The virus affects in two ways:
1. Diarrhoea and vomiting, resulting in extreme fluid loss and dehydration, leading to shock and death.
2. Loss of the intestinal barrier allows bacterial invasion of potentially the entire body resulting in septicemia and death.

 

Manifestations…
There are three main manifestations of Parvovirus infection. The onset of clinical signs is usually sudden, often 12 hours or less. The incubation period varies from 3 to 10 days.

1. Asymptomatic- No clinical signs expressed and animal shed virus in his excretion. This carrier form is common in vaccinated and adult dogs.
2. Intestinal- The virus has affinity towards rapidly dividing cells, such as those lining the gastrointestinal tract and causes extreme damage and sloughing of the intestinal tract lining. This can leave the patient open to secondary bacterial infection and death rate of 16-35 percent has been reported. Most of the affected dogs are less than one year old and between 6-20 weeks old.
3. Cardiac – This form is much common than the intestinal form due to extensive vaccination. Severe inflammation and necrosis of the heart muscle causes breathing difficulty and death in very young puppies. Older dogs who survive this form have scarring in the heart muscle.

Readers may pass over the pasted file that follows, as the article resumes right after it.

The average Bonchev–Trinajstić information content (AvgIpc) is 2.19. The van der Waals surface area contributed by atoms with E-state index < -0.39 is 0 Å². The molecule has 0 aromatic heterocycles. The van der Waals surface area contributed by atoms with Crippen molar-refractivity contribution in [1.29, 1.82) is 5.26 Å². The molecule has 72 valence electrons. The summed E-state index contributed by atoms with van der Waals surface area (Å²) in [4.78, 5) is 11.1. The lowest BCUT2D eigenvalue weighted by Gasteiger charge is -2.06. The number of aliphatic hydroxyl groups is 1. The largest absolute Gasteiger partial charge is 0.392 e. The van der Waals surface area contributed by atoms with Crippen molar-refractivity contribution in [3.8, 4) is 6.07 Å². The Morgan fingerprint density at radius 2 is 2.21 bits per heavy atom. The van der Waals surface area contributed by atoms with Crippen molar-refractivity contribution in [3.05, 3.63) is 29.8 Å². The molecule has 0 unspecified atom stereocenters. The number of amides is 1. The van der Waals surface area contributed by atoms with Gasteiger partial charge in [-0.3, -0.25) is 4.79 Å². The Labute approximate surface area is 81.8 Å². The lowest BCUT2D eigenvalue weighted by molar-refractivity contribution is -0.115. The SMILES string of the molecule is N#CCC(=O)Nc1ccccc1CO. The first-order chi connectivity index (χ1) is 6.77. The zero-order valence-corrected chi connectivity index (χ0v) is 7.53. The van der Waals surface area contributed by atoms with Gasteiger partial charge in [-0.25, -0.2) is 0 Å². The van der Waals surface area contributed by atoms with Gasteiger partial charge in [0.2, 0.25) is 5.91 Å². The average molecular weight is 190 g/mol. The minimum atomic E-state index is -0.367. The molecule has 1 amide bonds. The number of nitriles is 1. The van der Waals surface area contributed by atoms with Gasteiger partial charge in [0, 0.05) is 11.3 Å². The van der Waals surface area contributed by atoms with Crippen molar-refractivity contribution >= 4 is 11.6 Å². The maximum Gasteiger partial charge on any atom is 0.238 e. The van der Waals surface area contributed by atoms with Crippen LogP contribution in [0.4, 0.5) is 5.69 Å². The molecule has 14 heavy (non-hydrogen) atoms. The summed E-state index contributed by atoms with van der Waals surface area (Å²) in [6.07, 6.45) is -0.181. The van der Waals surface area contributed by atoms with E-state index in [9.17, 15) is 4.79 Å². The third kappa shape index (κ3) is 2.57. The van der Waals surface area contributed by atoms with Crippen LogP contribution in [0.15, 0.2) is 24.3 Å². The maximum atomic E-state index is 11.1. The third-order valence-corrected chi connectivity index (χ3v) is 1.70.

Clinical signs…
Parvovirus infected dogs show variable symptoms with varying severity. The most common form of the disease is the gastroenteritis form. Clinical signs of enteritis usually develop within 3-7 days post infection. Severe and bloody diarrhoea, vomiting, anorexia, severe weight loss, lethargy characterises parvovirus enteritis with lowered WBC counts. Eyes and mouth may become evidently red and the heart may beat too swiftly. Infected dogs are depressed, feverish, dehydrated or may also have a low body temperature. Physical examination of dog may reveal dilated fluid filled intestinal loops. Abdominal pain necessitates further investigation to rule out the possible complication of intussusceptions. Acute parvovirus gastroenteritis can occur in dogs irrespective of age, breed or sex. The disease progresses at a very fast pace and death can occur as early as two days after the onset of the disease. A less common form of the disease causes myocarditis. This form is more common in puppies less than eight weeks of age and is characterised by breathing difficulties leading to death.